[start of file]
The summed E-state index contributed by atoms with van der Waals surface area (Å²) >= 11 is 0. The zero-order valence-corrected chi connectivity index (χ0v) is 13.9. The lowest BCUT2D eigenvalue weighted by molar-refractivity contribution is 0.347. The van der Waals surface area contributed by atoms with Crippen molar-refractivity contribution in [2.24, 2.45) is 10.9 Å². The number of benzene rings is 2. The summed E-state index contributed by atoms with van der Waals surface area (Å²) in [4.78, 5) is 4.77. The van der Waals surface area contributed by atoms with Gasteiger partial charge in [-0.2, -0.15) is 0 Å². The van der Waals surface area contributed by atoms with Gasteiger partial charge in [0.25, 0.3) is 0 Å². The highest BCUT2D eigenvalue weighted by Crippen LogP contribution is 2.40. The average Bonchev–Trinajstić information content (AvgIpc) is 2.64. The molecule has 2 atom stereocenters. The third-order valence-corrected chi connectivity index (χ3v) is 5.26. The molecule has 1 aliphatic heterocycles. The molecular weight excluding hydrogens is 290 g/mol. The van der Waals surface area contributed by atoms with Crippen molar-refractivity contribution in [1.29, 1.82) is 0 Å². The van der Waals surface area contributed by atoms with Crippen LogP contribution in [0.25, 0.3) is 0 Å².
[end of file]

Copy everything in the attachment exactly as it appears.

The summed E-state index contributed by atoms with van der Waals surface area (Å²) >= 11 is 0. The zero-order valence-corrected chi connectivity index (χ0v) is 13.9. The lowest BCUT2D eigenvalue weighted by molar-refractivity contribution is 0.347. The van der Waals surface area contributed by atoms with Crippen molar-refractivity contribution in [2.24, 2.45) is 10.9 Å². The number of benzene rings is 2. The summed E-state index contributed by atoms with van der Waals surface area (Å²) in [4.78, 5) is 4.77. The van der Waals surface area contributed by atoms with Gasteiger partial charge in [-0.2, -0.15) is 0 Å². The van der Waals surface area contributed by atoms with Gasteiger partial charge in [0.25, 0.3) is 0 Å². The highest BCUT2D eigenvalue weighted by Crippen LogP contribution is 2.40. The average Bonchev–Trinajstić information content (AvgIpc) is 2.64. The molecule has 2 atom stereocenters. The third-order valence-corrected chi connectivity index (χ3v) is 5.26. The molecule has 1 aliphatic heterocycles. The molecular weight excluding hydrogens is 290 g/mol. The van der Waals surface area contributed by atoms with Crippen molar-refractivity contribution in [1.29, 1.82) is 0 Å². The van der Waals surface area contributed by atoms with Crippen LogP contribution in [0.25, 0.3) is 0 Å².